Finally, and more importantly who are YOUR top musical influences, and why? Do share with us; we think your opinion is way more interesting than Ozzy’s.

 
By the way, Ozzy attended several Manhattan Transfer performances in the 1970s, and seemed to be a great fan. Obviously he forgot that when making his list.



Tuesday, September 21, 2010

Sweet Tuesday Morning

A little musical trivia to impress your friends with...

The man who has written some of the most interesting and challenging songs of the past forty years, Leonard Cohen, turns 76 today. In 2008 he was inducted into the Rock and Roll Hall of Fame, and he is currently wrapping up a North American Tour. It's hard to pick a favorite amongst all his songs, but this one, Dance Me to the End of Love, is definitely up there!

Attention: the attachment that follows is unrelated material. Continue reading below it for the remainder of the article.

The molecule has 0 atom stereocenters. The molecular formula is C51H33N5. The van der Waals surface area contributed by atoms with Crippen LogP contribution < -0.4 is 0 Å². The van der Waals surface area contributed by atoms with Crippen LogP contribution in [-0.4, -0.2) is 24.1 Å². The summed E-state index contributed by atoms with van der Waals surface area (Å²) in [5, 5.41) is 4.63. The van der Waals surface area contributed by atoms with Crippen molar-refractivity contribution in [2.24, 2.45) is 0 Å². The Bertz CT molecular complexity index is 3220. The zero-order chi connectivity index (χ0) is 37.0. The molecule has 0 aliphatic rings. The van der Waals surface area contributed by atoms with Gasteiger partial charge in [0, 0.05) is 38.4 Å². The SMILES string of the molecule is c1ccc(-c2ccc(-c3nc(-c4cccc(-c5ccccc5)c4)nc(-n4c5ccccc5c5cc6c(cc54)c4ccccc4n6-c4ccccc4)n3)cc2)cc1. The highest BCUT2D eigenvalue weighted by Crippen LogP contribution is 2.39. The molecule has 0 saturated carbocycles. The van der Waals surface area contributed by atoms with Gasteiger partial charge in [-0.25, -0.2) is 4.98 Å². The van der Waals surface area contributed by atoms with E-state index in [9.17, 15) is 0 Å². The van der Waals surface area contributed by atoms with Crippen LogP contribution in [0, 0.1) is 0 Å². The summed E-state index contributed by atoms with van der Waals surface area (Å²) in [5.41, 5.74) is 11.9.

Do you know what the number one Single on the US charts was on this day in 1968? It was Jeannie C. Riley's Harper Valley PTA. Tom T. Hall wrote the song, and it went to the top of Billboard's Pop AND Country charts. This wouldn't happen again until 1981 when Dolly Parton released 9 to 5.

Thanks to This Day In Music for keeping us in the know!

Thursday, September 9, 2010

Who Wears These Clothes